The first 100 days of Donald Trump’s presidency have been characterized by three worrying aspects which, if things do not change, could mar the rest of his time in office: improvisation, unpredictability and uncertainty.
Trump has seen three of his main projects fail, in large part due to a lack of preparation and realism when it comes to converting gleaming promises made on the campaign trail into effective policies.
On two occasions his controversial immigration measures have been stopped in their tracks by the courts, and this is without factoring in the added context of the bitter confrontation with the Deputy Attorney General Sally Yates who was fired days after Trump took office after reminding the president that the Constitution trumps his every whim. After withdrawing the policy, due to the administrative chaos generated by its rushed nature, Trump presented a new plan. Once again it was, and remains to this day, blocked by the federal courts. Subsequently, the president attempted to dismantle his predecessor’s health care reforms and replace them with his own. However, this did not even have the backing of his own party and was not voted on in Congress. He has also failed to secure funds to build his controversial wall with Mexico.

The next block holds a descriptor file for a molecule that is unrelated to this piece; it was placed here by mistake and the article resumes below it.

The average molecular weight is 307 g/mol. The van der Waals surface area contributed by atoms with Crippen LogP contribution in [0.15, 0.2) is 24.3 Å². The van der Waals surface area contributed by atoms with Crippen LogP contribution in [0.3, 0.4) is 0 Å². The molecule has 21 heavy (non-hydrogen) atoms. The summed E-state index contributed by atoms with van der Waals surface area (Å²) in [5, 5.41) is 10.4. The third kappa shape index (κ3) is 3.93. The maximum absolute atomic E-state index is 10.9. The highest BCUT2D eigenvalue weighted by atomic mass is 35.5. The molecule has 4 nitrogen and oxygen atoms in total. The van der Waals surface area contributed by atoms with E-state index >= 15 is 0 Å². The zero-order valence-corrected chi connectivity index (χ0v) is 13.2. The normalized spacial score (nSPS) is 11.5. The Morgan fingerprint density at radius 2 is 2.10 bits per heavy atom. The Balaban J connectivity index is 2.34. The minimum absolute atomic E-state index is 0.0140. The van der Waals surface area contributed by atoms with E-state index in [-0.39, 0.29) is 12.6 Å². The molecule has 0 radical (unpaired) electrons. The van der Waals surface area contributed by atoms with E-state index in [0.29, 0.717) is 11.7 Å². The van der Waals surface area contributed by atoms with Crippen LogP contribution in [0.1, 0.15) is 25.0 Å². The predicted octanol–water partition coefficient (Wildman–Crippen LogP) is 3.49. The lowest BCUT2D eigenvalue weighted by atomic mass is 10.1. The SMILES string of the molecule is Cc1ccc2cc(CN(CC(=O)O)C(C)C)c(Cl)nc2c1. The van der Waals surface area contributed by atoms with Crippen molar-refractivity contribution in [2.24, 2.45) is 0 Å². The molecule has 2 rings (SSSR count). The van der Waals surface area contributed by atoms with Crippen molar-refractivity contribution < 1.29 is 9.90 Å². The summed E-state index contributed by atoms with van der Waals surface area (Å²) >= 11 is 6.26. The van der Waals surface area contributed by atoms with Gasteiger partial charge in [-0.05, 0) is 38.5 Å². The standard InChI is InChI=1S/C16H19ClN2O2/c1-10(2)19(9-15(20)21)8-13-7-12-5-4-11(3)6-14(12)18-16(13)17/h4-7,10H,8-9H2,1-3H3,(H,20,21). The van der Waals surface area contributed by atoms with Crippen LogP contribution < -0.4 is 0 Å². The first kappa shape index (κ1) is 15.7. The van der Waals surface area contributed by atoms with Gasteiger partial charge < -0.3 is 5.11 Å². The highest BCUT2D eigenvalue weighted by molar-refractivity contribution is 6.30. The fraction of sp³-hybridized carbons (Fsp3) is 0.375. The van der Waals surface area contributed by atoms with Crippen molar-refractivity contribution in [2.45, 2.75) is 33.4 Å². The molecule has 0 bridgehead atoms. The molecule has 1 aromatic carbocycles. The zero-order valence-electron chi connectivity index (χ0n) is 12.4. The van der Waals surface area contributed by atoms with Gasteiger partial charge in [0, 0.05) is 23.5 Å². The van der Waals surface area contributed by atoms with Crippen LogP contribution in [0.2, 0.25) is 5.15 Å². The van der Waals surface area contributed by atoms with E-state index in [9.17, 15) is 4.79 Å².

Populism has its limitations and it is not surprising that a millionaire from New York has the lowest approval rating in decades (43 percent) in the first days of his presidency.
On top of this, Trump has introduced an element into his form of governing that goes against all established traditions and goes over the heads of even his own team – his personal Twitter account. During long nights in front of the TV, as he himself has revealed, he likes to take to social media. He uses it to threaten North Korea, to pressure the automobile industry, to attack the press, to criticize allies like Germany and to argue with the actor and ex-governor of California, Arnold Schwarzenegger. In reality, there is no telling what the president is going to say when he logs onto Twitter. He should not forget – as he appears to often do – that his every word is heard in the markets, the Department of Defense and in various other departments the world over.
However, without a doubt one of the most destabilizing elements of Trump’s time in office has been the uncertainty surrounding the decision-making process. After 100 days in the White House the majority of the world’s regimes – allies and enemies alike – remain in the dark as to who says what and when. The debate over Ivanka Trump’s true role and that of her husband, whose businesses are flourishing at the same time as he is in public office, rumbles on. The same goes for military figures named in key posts in the administration like James Mattis as secretary of defense, and National Security Advisor Herbert Raymond McMaster.
Given this insight into the administration, Donald Trump’s admission in a recent interview that “I thought it would be easier” is both revealing and alarming. No one ever claimed it would be easy, save for the man himself during the election campaign.